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Window of the Month
Artist: David Wilson - St. John the Baptist Catholic Church, Hartland, Michigan

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Featured Windows, April-May 2011

St. Mary Magdalen Church

Building: St. Mary Magdalen Catholic Church

City: Kentwood

State: Michigan

St. Mary Magdalen Catholic Church

St. Mary Magdalen Çhurch, Kentwood, MI. Built 1962.

St. Mary Magdalen Parish was established in 1956. The present semi-circular church home was built in 1962, with many parishioners contributing their time and talents to its construction. Its stained glass windows, installed to replace the original clear glass, were dedicated on April 11, 2010. They were designed and painted by Michigan artist and longtime church member Maria Orr and were fabricated at the Pristine Glass Company in Grand Rapids, where she was employed. Pristine Glass employees Elizabeth Kolenda and her staff were much involved in the fabrication process by creating and cutting all the digital layouts for the window designs.

Orr, who works in both stained glass and graphic design, is a graduate of Kendall College of Art and Design in Grand Rapids and has studied stained glass painting with the late Dick Millard at his school in Antrim, NH. She also assisted the late John Vander Burgh at his stained glass studio in Zeeland, MI. Orr donated her time to design the windows for her church, working on them for three and a half years on nights and weekends. Her designs include windows for its nine separate entrances and the upper clerestories. Fr. John Breitenstein, the founding priest of the church, had envisioned it as a national shrine of the penitent, where refuge, comfort and forgiveness could be found. Each entrance is dedicated to a remorseful saint or to others who have sought divine forgiveness and reconciliation. The penitent figures pictured in the entrance windows include St. Mary Magdalen, a woman “possessed by demons”; St. Augustine of Hippo, a hedonist; King David, adulterer and murderer; St. Dismas, a condemned thief; St. Peter, who denied knowing Jesus; St. Paul, a persecutor of the early church; the Prodigal Son, a selfish squanderer; all souls in need of God’s mercy; and Venerable Matt Todd, a drunkard. Orr used family members and friends as models for the faces, including her mother, Ethel Bucek, who died during the time when the window designs were being created.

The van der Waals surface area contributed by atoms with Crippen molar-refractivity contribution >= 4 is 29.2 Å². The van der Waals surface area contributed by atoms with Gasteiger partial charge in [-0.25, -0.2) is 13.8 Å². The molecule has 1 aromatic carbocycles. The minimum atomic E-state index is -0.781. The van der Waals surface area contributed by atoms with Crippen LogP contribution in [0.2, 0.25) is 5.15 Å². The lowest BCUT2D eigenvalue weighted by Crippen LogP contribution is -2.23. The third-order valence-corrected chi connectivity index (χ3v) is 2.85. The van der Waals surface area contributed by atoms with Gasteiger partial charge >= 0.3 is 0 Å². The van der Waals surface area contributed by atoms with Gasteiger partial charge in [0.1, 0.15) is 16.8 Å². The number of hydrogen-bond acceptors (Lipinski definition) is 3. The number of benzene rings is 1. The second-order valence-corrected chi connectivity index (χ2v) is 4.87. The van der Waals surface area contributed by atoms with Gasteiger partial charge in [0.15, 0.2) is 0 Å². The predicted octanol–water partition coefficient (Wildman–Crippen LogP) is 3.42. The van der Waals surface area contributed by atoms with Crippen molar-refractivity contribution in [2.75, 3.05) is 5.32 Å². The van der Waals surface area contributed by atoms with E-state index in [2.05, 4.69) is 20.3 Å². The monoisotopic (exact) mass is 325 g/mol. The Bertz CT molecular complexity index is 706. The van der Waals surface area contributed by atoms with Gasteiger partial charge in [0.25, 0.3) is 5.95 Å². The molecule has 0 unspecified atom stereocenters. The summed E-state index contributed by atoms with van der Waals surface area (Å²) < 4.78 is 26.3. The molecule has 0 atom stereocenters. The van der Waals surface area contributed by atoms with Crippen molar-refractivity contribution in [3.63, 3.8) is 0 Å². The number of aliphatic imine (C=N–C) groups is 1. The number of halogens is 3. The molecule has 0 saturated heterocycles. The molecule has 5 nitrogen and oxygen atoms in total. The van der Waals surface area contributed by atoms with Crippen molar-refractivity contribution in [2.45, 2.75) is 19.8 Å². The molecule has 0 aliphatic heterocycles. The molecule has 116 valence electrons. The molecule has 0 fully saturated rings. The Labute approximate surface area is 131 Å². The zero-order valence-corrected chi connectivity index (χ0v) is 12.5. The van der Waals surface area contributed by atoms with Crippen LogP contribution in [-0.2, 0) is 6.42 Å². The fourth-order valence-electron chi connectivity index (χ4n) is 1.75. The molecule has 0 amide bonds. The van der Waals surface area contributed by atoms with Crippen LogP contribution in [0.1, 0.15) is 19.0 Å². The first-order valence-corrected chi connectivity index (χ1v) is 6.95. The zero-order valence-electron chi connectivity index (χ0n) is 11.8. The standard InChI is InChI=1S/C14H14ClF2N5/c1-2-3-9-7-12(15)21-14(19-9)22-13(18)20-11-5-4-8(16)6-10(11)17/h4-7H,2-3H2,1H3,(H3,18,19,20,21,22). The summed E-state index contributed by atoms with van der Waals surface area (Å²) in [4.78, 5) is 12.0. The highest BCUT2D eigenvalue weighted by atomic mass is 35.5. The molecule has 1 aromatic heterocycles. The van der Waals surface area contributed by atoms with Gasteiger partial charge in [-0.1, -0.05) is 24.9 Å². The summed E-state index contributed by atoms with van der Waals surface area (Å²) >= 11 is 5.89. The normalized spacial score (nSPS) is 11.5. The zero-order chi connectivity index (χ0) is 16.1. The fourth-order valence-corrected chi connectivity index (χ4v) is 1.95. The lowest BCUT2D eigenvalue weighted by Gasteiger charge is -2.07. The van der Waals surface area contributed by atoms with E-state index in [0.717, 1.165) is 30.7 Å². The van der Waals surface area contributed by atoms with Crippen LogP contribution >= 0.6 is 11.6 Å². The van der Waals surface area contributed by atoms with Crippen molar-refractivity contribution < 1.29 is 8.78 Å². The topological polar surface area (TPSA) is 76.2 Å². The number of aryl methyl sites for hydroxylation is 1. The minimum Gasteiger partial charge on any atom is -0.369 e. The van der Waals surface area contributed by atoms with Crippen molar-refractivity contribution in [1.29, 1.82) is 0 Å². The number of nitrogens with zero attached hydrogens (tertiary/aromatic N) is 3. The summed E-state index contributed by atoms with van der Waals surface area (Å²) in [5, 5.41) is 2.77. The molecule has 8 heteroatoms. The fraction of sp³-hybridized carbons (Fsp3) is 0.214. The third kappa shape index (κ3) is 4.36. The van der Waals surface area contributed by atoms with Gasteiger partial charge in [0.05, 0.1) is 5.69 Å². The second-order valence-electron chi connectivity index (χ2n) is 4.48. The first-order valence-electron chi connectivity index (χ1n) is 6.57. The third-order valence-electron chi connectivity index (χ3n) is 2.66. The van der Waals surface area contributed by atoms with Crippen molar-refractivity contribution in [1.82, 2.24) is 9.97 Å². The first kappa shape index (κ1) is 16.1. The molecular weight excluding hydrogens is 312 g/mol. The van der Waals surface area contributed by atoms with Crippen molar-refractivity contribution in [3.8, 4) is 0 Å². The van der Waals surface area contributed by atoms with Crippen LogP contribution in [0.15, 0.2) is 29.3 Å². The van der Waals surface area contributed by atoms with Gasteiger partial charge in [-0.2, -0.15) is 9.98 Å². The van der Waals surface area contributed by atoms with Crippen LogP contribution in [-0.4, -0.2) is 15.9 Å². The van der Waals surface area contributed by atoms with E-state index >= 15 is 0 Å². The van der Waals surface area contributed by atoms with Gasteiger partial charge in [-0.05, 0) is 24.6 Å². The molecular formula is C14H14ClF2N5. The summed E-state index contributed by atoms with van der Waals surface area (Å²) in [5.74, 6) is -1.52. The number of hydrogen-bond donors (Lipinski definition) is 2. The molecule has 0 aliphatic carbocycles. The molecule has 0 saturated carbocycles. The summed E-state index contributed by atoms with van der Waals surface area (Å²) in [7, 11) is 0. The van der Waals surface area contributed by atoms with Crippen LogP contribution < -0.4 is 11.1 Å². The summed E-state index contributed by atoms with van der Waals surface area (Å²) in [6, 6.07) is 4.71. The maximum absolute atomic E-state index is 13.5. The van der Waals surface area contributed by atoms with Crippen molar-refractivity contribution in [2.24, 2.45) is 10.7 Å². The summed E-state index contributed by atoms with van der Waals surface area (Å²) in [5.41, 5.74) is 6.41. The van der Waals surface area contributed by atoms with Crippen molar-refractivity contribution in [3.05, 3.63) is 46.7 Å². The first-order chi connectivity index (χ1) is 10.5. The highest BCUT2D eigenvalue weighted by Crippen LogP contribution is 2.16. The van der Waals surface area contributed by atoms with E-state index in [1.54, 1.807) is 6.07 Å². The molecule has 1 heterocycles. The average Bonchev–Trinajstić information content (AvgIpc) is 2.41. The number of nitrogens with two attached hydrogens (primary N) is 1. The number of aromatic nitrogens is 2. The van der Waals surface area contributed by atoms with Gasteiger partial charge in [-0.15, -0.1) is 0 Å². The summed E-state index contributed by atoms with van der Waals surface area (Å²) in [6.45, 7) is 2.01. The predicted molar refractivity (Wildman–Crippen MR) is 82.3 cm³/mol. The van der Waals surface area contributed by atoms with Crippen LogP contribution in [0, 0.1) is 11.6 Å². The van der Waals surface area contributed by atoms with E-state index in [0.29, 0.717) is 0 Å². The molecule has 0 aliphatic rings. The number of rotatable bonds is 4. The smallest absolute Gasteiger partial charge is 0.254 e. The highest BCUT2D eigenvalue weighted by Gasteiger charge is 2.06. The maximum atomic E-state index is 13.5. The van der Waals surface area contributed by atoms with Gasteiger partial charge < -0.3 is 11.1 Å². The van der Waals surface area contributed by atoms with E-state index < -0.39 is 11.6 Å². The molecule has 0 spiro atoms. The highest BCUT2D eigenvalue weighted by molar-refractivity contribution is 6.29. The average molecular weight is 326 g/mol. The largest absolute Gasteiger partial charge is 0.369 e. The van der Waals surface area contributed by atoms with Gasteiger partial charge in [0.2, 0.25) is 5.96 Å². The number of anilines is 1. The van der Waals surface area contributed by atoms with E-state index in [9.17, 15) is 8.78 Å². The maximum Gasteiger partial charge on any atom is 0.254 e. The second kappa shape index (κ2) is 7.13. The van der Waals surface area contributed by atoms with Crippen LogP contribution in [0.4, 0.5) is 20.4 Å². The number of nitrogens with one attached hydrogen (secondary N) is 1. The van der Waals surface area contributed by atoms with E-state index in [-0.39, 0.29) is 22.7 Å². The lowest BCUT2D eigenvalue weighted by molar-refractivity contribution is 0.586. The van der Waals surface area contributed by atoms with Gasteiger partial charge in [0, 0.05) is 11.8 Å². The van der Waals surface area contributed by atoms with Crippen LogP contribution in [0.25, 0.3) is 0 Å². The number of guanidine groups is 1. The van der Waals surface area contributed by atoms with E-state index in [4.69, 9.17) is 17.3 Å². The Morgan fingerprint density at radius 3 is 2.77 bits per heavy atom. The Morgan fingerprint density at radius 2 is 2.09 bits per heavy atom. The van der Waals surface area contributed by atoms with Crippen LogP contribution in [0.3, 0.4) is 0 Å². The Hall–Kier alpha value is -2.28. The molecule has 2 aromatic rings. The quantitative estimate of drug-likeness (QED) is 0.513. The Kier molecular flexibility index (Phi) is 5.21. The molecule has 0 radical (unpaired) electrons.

St. Mary Magdalen main entrance

The main entrance windows depict images of St. Mary Magdalen, described in the New Testament as one of the women who accompanied Jesus and was present at his crucifixion. She is said to have had “seven devils” cast out of her by Jesus, after repenting of her transgressions (Mark 16:9, Luke 8:2). Flowing colors in the window above the entrance represent the Holy Spirit and the forgiving arms of God.

Left: St. Mary Magdalen, bound by the chains of her transgressions. Right: St. Mary Magdalen, freed by forgiveness.

King David

King David, the second king of Israel, was a warrior, musician and poet. After sending Uriah, one of his military commanders, to certain death in battle in order to hide his adulterous relationship with Uriah’s wife, David repented of his sins and was forgiven (II Samuel 11 and 12).

Left: A penitent King David reflects on his sinful acts. Right: The forgiven King David playing his lyre.

Left: “The Prodigal Son” is one of the parables that were told by Jesus. The younger of two sons demands his share of his inheritance while his father is still living, then leaves for a distant country where he wastes his inheritance “with riotous living” and is reduced to working as a swine herder. Detail right: Repenting of his selfish ways, he returns home to seek forgiveness from his father, who welcomes him warmly and celebrates his son’s homecoming with a feast (Luke 15:11-32).

The Holy Spirit and the arms of God

In the upper clerestory windows that surround the nave, the Holy Spirit and the arms of God are symbolized by flowing colored forms that embrace all penitents within the church and welcome all those on the outside. The circles represent God’s enduring love and the many colors symbolize diversity within the church.

Maria Orr

Maria Orr working on her designs for the windows of St. Mary Magdalen Church. Photo by Mark Cebula.

Images and explanations of all the windows can be found by clicking on the name of St. Mary Magdalen Catholic Church.

St. Mary Magdalen Church was photographed and registered in the Michigan Stained Glass Census by Maria Orr of Kentwood, MI, with photography by Rudy Malmquist and Maria Orr (MSGC 10.0012).


Bibliography: Show Bibliography

(MSGC 2010.0012)

Text by Betty MacDowell, Michigan Stained Glass Census, April , 2011.